RetroReviews #51: The Adventures of Baron Munchausen (1988)

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JULY 9, 2013 SCREENING: BARON MUNCHAUSEN (1988)

Terry Gilliam’s fourth solo movie (and the third I’ve reviewed) is “The Adventures of Baron Munchhausen” (I really dread having to keep having to type out that title) and in my opinion, it’s where he really hit his stride. Baron (there, now I don’t have to type out the long title anymore!) is a wildly creative and hysterically funny fantasy adventure, and deserved far more attention than it originally received. It is a classic example of a film that got universally strong praise when it was released, and then preformed weakly at the box office (it has since become a cult classic).

What’s really cool about this movie is that it manages to maintain the classic style of Gilliam’s surreal humor, and also be a mainstream late 80’s adventure film. John Neville stars as the title character, and its clearly the best role of his career (and sadly perhaps the only one of note). One of his co-stars was a young child actress, who stole most the scenes she was in and left me wondering whatever happened to this talented young lady. After screening the movie, I looked up the cast list on IMDB only to discover that the Baron’s precious sidekick “Sally” was played by none other than Sarah Polley in her first film role! Apparently she had a “miserable” time making this movie, although it sure doesn’t show on screen. Even more interestingly, Polley is often described as looking like “a younger Uma Thurman” these days. This is perhaps the only film where both Uma Thurman and Sarah Polley appear, but they don’t play younger and older versions of the same character, or even mother and daughter – but completely different roles. While Polley is Sally, Thurman has a fun appearance as a beautiful mermaid character. Other famous stars have some memorable scenes in this, including an uncredited Robin Williams as “the King of the Moon” (whose head often detaches from his body and floats around the room) and Sting as a “Heroic officer”.

Aside from the wonderful cast ensemble though, the writing and directing in this movie really is terrific as well. The opening caption tells us that its “The Age of Reason” (e.g. the late 18th century), but shows how ironic that name for the time period is by juxtaposing it with images of unreasonable members of the Ottoman Empire battling across Europe. The film begins to cover a play about the life and exploits of the famous “Baron Munchhausen”, and is then interrupted by an elderly man claiming to be “the REAL Baron Munchhausen”, and the rest of the film is a flashback showing how events “really” occurred in his life.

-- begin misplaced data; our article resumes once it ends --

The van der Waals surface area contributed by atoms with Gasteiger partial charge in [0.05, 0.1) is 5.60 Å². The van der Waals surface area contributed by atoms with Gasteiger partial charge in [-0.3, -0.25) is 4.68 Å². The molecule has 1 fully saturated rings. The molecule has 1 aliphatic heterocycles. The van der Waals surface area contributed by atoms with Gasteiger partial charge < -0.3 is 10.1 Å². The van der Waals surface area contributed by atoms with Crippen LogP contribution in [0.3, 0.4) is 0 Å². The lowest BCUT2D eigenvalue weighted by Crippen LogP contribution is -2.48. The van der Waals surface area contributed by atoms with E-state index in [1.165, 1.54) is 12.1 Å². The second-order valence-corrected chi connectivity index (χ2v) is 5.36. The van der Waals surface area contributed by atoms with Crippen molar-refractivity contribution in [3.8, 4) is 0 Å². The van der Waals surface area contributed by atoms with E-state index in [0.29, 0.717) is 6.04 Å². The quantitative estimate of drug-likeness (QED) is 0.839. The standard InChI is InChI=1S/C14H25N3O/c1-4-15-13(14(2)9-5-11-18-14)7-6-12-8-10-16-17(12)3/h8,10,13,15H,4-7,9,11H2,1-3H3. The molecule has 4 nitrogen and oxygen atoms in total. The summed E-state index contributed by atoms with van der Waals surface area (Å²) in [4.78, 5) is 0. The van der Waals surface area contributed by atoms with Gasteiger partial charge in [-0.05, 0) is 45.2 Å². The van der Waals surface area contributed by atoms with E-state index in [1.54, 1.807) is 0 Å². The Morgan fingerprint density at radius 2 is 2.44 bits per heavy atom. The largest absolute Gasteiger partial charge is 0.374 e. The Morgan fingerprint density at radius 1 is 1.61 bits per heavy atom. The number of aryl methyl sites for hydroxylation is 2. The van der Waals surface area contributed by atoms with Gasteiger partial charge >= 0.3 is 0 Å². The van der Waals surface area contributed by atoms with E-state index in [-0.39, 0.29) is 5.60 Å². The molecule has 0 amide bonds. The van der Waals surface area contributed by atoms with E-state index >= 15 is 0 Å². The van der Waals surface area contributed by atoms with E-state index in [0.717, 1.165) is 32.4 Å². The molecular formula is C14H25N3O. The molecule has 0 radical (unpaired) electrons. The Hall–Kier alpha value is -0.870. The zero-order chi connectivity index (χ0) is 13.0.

Like his earlier (and later) films, much of what unfolds in Baron is zany non-scene But in the case of this movie, Gilliam seemed to be at the peak of his creative and outlandish prowess. The film has numerous fascinating characters and situations The special effects are also top notch – and seem fresh over 25 years later. Baron Munchhausen doesn’t have any type of deep meaningful effect that would give it a four star review, but it is both visually amazing on screen, as well intelligent , funny, and engaging on the written page. I find it to be rare when films accomplish both feats equally well, so I’d rank it along side great movies like Terminator 2 and The Thing, due to the fact they also excel equally well in both areas. The only difference is the latter two were much more successful commercially than Baron Munchhausen. Furthermore, I’ll add that the only thing that keeps me from keeping Baron Munchhausen three and a half stars is because it lacks any type of interesting message behind the film, or an idea that makes the audience question and debate the events of the story. Rather, the film exists purely as an entertaining escapist fantasy adventure story. In that category, it doesn’t disappoint one bit.

If you’ve never seen Baron Munchhausen, and you’re indifferent about watching the movie like I was, this is one film that you won’t regret taking a look at. Had the film done well at the box office, it would be considered a classic 80s movie now. Give it a shot, you’ll be glad you did.

*** out of ****

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